1 Sep 2016

Ruataniwha dam ruling: another hurdle or beginning of the end?

6:03 am on 1 September 2016

The latest legal ruling marks the beginning of the end for the controversial Ruataniwha dam, the Labour Party and Greenpeace say.

The proposed Ruataniwha Dam would be built on this site in Hawke's Bay.

The proposed Ruataniwha Dam would be built on this site in Hawke's Bay Photo: RNZ / Peter Fowler

But local farmers say it is just another hurdle that will need to be overcome.

The Court of Appeal has ruled the process of acquiring protected conservation land in Hawke's Bay to build the $900 million irrigation scheme is unlawful.

Hawke's Bay Regional Council wants to dam the 22ha of formerly-protected land, flood it and give the Department of Conservation some nearby farmland in exchange.

The land is protected because it is home to wetlands, long-tailed bats and the New Zealand falcon.

Department of Conservation was downgrading the land's conservation status so the land swap could go ahead, but Forest & Bird appealed against the move and yesterday the Court of Appeal agreed it was unlawful.

Labour Party MP Meka Whaitiri was delighted and said that it is the final nail in the coffin for the dam.

Labour MP Meka Whaitiri

Labour MP Meka Whaitiri. Photo: SUPPLIED

"I've always said that the Hawke's Bay Regional Council have managed this poorly from the outset.

"And (this decision) just again shows that due process hasn't been followed."

Mrs Whaitiri said it was time for the council and its investment company "to end what we've always considered to be a flawed process from the outset".

Greenpeace agricultural campaigner Genevieve Toop was ecstatic that Forest & Bird had won the appeal against the land swap.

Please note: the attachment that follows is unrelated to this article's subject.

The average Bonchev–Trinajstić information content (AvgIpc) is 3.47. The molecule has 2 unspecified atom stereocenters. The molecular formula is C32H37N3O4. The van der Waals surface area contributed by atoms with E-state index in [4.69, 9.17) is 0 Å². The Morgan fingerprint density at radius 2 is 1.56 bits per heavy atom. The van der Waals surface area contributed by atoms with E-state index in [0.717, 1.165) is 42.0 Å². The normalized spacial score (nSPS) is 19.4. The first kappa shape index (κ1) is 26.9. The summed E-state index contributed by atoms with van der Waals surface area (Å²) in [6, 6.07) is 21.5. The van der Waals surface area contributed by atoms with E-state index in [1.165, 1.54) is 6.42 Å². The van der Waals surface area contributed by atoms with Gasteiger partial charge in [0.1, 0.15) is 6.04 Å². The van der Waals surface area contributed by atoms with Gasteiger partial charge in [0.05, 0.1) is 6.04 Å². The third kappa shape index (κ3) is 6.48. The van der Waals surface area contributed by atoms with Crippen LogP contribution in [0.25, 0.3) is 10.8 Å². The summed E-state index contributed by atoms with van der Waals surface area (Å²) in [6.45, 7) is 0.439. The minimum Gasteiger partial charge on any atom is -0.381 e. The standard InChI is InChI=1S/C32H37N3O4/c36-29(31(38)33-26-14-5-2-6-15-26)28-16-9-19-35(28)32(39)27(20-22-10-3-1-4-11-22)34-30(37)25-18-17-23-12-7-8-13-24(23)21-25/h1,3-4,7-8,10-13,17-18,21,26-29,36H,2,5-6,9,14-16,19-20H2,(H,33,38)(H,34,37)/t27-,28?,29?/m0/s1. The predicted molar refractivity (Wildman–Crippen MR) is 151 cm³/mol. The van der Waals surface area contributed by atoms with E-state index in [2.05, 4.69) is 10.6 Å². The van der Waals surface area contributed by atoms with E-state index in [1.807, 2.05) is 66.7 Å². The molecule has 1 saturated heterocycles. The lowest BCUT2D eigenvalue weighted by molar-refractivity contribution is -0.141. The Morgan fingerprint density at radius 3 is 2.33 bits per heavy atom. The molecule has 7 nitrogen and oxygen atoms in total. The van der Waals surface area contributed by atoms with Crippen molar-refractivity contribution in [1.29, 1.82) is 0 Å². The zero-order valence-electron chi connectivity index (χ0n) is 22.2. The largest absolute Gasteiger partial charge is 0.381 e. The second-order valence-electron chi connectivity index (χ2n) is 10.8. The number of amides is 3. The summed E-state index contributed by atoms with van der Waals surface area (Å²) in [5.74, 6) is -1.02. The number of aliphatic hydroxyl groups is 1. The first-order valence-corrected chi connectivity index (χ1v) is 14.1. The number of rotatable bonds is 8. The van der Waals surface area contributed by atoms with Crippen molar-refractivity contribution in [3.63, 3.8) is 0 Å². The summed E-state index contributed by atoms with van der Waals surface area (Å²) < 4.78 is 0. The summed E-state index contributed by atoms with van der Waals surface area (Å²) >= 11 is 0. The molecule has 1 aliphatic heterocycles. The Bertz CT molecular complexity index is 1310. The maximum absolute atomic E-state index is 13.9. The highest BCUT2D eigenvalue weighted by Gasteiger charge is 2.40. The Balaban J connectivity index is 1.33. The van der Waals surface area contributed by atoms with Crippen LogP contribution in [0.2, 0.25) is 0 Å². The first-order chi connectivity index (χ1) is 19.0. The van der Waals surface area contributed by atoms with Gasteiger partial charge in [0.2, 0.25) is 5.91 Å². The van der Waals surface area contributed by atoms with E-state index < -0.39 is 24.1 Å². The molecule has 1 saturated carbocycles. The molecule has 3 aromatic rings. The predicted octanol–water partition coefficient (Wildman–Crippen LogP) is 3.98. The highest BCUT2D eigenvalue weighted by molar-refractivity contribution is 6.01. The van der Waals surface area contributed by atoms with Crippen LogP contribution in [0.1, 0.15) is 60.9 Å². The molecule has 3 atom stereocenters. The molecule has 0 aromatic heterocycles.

"This is just another big question mark raised over the incredibly controversial and dodgy Ruataniwha dam."

But local farmers say it is just another hurdle that will need to be overcome.

Hawke's Bay's federated farmers president Will Foley said he was not overly surprised by the decision.

"It's obviously a little bit disappointing to come up against another hurdle, but at this stage we've seen plenty of these hurdles, this is just another bit of a roadblock - but I don't see it stopping the overall project.

"It's just going to add delay which is what we've become used to," Mr Foley said.

"Only recently we've heard the timing for the first irrigation to be put back yet another season.

"And for those farmers that have signed up and committed and keen to see this project go ahead are understandably getting quite grumpy because they're seeing lost opportunity, seeing that investment and increased income off the land just keep getting put back further."

Hawke's Bay Regional Council's investment company said it would discuss the ruling with the Department of Conservation.

The department declined to comment, saying there was still a legal process to work through.

Minister of Conservation Maggie Barry also declined to comment.

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